Test obsession holds back the UK (p14)
Reducing the focus on tests and targets could help break the close link between class
and school results in the UK and improve the country’s education system, according
to a working paper for the Organisation for Economic Co-operation and Development
(OECD). The report was written by Anne-Marie Brook, who is a senior economist -
rather than an education expert - in the OECD’s economics department. The main
points are summarised below:
Key points for the UK
     Reduce focus on testing and targets.
     Put more focus on supporting weak pupils and schools, and making all schools
     A ‘renewed sense of urgency, together with new approaches’ to tackle the
        UK’s relative underperformance in literacy and numeracy.
     Create incentives for good teachers to teach in poor schools.
      Compulsory education up to 18 may not work. May be worth just making it
       compulsory for those without minimum results.
      More progressive systems for funding, including a Chilean-style voucher
       system where poorer families receive more money for their children’s
      When A-levels and diplomas are reviewed in 2013, give serious consideration
       to moving towards a unified qualifications system, similar to that suggested by
       Sir Mike Tomlinson in his 2004 report on the subject.

Geography - Free field trip scheme launched (p19)
A scheme to promote field trips for geography teachers and students who may
otherwise miss out has been launched by the Royal Geographical Society. The
Learning and Leading programme will pay for 16 A-level students and 16 geography
teachers to attend separate week-long fieldwork summer schools every year for the
next six years. The courses are aimed at helping GCSE and A-level teachers who feel
they need more training in managing field trips, and students who have missed out
because they cannot afford them. The location of the summer school will change each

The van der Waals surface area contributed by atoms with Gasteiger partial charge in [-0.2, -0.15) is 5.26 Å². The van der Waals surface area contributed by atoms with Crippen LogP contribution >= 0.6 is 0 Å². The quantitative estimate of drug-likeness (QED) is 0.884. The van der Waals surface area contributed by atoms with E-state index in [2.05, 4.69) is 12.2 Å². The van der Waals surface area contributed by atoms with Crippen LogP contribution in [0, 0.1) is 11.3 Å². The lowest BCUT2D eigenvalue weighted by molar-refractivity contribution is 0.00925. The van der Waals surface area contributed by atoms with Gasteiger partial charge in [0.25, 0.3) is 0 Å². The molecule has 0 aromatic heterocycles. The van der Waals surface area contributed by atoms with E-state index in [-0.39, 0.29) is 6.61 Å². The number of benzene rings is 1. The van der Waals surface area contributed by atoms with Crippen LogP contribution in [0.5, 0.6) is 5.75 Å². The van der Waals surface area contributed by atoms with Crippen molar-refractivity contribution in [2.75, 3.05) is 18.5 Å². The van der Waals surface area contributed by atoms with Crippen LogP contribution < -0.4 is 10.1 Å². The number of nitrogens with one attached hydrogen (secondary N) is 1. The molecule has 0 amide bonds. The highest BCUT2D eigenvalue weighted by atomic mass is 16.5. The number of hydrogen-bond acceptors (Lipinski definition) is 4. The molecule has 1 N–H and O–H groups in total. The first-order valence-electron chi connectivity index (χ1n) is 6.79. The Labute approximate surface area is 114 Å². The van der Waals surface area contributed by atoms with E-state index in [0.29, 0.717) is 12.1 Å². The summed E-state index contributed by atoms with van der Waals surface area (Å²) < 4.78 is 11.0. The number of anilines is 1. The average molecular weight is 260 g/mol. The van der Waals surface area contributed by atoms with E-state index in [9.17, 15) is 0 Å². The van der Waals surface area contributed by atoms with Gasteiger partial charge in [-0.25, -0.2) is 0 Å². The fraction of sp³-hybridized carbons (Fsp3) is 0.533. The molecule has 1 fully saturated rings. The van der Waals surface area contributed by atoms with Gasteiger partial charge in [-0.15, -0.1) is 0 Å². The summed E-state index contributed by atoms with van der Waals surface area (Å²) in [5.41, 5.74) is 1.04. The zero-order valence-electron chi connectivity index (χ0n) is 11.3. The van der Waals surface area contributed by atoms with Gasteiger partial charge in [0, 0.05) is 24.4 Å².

year and the bursaries will cover all costs. Details and application forms for next year
will be available early next term at

Heads vulnerable over health and safety pitfalls (p22)
Some headteachers are under so much pressure to improve exam results and juggle
budgets that they may be compromising health and safety regulations in their school
buildings, the National Governors’ Association (NGA) has said. Phil Revell, the chief
executive, feared that ‘more than a tiny minority’ were breaking the law to save
money or because they were distracted by political pressures. Many secondaries,
embracing the concept of ‘distributed leadership’, delegate health and safety matters
to a bursar or similar, but the head is still ultimately responsible. The NGA’s
comments came as David Dibb, head of Westonzoyland Primary in Somerset,
appeared in court accused of failing to employ a licensed company to remove asbestos
from his school. It is believed to be only the second time an individual head has been
taken to court by the Health and Safety Executive over asbestos. Although cases of
heads being taken to court are rare, experts say vagueness in the law leaves heads
open to prosecution.
Richard Bird, legal advisor to the ASCL said the duty of care to visitors, employees
and pupils came down to the ‘owner, occupier or manager’ of the premises. In other
words, the head and local authority, and potentially the governors, could be found
liable if a visitor fell down a hole in the playground or slipped on a wet floor. Simon
Longbottom, head of the Health and Safety Executive’s education sector team, said,
‘Increasing local management of schools means that some heads take on additional
responsibilities for building maintenance and construction. Heads need to ensure there
is a competent project manager and close liaison with contractors so that additional
risks to staff and pupils are properly controlled.’

5 things to think about this week (p39)
    1. Safeguard sensitive data
       Becta has a website page on ‘Data handling security guidance for schools’
       which will soon be supplemented by good practice guides.
   2. Effective response procedures
      How well equipped are you, emotionally and mentally, for when things
      suddenly go pear-shaped? See ‘Critical Incidents: effective responses and the
      factors behind them’, a National College for School Leadership research
      report (
   3. Sing your school’s praises
      Entries for the BBC’s Songs of Praise School Choirs of the Year competition
      2009 close on October 27th (
   4. Test the water with cadetships
      Debbie Baldie, assistant manager of the P&O cadet programme, says there is a
      shortage of engineering cadets. Contact the Merchant Navy Training Board,
   5. Get away on a limited budget
      Review the costs of the forthcoming year’s planned trips and residential
      breaks, especially totals for families with more than one child.

And finally...
Congratulations to all schools who have been successfully accredited with the 2008
DCSF International School Award. Locally, these include The Appleton School,
Plume School, Hertfordshire and Essex High School, Sweyne Park School and
Woodlands School. A full list is published in the centre pages of this week’s TES.

Included in The TES Magazine
Past it at 45? How age discrimination can slow down your career p12
Brain and behaviour excessive TV viewing p20
Dealing with dyspraxia p38